Year:

  1.  1
    And God Created Woman.Bettina Bergo - 2018 - Levinas Studies 12:83-118.
    This article reads Levinas’s “And God Created Woman” in light of its socio-political context, Mai soixante-huit. It explores themes from his “Judaism and Revolution,” in which he reframed concepts of revolution, exegesis, the revolutionary, and human alienation. Following these themes, which run subtly through his Talmudic remarks on women and indirectly on feminism, I examine his arguments about a “signification beyond universality” and the fraught relationship between formal equity in gender relations and the practice of justice, as embodied by the (...)
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  2.  2
    Editors' Introduction.Robert Bernasconi & Peter Giannopoulos - 2018 - Levinas Studies 12:1-2.
  3.  3
    Dwelling in Carceral Space.Lisa Guenther - 2018 - Levinas Studies 12:61-82.
    What is the relationship between prisons designed to lock people in and suburban fortresses designed to lock people out? Building on Jonathan Simon’s account of “homeowner citizenship,” I argue that the gated community is the structural counterpart to the prison in a neoliberal carceral state. Levinas’s account of the ambiguity of dwelling—as shelter for our constitutive relationality, as a site of mastery or possessive isolation, and as the opening of hospitality—helps to articulate what is at stake in homeowner citizenship, beyond (...)
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  4.  4
    Interrogating the Doctrine of the Univocity of Being.Aminah Hasan-Birdwell - 2018 - Levinas Studies 12:119-140.
    This paper attends to Emmanuel Levinas’s criticism of the univocity doctrine as it pertains to Baruch Spinoza and in view of Gilles Deleuze’s interpretation. The analysis will have a narrow focus on univocity because it will exclusively treat the univocity of cause in Spinoza and its ethical and political implications. Narrowing the approach will illustrate the importance of the doctrine in Levinas’s minor engagements with the modern philosopher and its convergence with Deleuze’s project in Difference and Repetition and Expressionism in (...)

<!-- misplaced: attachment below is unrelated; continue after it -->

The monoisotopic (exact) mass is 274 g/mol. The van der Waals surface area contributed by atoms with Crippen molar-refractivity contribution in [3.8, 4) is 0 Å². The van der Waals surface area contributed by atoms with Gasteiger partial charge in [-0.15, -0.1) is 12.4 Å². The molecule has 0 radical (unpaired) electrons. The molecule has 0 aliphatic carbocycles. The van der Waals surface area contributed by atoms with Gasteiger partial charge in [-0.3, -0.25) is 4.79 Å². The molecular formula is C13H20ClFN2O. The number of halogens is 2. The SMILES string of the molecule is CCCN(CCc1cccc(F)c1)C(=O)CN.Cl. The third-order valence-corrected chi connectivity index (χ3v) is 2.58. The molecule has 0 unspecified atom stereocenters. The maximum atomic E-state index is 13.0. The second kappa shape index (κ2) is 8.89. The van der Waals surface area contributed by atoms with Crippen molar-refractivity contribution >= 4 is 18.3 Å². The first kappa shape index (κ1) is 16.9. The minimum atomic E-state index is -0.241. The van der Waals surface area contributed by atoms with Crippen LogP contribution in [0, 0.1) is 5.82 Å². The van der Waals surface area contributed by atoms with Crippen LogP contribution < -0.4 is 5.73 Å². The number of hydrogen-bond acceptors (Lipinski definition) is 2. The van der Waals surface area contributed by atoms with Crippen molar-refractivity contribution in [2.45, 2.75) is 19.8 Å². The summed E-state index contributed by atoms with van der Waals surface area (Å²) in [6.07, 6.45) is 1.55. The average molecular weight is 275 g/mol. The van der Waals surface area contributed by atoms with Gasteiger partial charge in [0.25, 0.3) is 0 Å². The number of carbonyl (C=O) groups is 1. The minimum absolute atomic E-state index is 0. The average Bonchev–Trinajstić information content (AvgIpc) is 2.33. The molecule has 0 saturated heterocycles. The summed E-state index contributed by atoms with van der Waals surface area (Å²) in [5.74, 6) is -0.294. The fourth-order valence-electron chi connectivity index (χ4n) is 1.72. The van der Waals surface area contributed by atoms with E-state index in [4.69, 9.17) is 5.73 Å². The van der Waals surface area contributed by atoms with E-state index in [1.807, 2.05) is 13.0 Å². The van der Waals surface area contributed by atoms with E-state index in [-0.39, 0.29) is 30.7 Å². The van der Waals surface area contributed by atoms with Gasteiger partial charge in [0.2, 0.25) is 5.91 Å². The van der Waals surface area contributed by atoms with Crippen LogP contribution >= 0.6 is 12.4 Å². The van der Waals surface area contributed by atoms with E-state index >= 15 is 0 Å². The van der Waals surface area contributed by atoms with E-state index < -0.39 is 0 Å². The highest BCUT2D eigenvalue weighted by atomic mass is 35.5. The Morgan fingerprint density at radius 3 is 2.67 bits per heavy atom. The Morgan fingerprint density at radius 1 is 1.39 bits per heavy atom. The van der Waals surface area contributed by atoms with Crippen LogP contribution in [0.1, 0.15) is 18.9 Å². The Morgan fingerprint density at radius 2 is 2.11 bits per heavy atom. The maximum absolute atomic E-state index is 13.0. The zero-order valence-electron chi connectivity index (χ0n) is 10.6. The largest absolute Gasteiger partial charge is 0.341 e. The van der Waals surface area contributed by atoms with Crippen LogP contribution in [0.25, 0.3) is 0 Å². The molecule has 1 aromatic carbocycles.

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  5.  7
    Cynthia D. Coe. Levinas and the Trauma of Responsibility: The Ethical Significance of Time.Cathrine Bjørnholt Michaelsen - 2018 - Levinas Studies 12:185-191.
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  6. Killing in the Name of Care.Joel Michael Reynolds - 2018 - Levinas Studies 12:141-164.
    On 26 July 2016, Satoshi Uematsu murdered 19 and injured 26 at a caregiving facility in Sagamihara, Japan, making it the country’s worst mass killing since WWII. In this article, I offer an analysis of the Sagamihara 19 massacre. I draw on the work of Julia Kristeva and Emmanuel Levinas to argue that claims about disability experience are insufficient to justify normative projects. In short, disability is normatively ambiguous.
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  7.  4
    The Ethics of the Survivor.François-David Sebbah & Mérédith Laferté-Coutu - 2018 - Levinas Studies 12:3-60.
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  8.  4
    A Broken Fast.Timothy Stock - 2018 - Levinas Studies 12:165-184.
    “The gift of bread from my mouth” serves as a byword for “Levinasian ethics,” the precise meaning of which is often taken for granted. It is not at all clear that a prescriptive ethics could ever be derived from these passages; it is also a hyperbole for responsibility. Discussion of this figure almost universally ignores the parallel, and explicitly ethical, discussion of Isaiah 58, where the breaking of bread represents the perplexity of hunger, the rejection of oppression, and the proximity (...)
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  9. Moshe Gold and Sandor Goodhart, Eds., with Kent Lehnhof. Of Levinas and Shakespeare: “To See Another Thus.”.Zachary Tavlin - 2018 - Levinas Studies 12:192-195.
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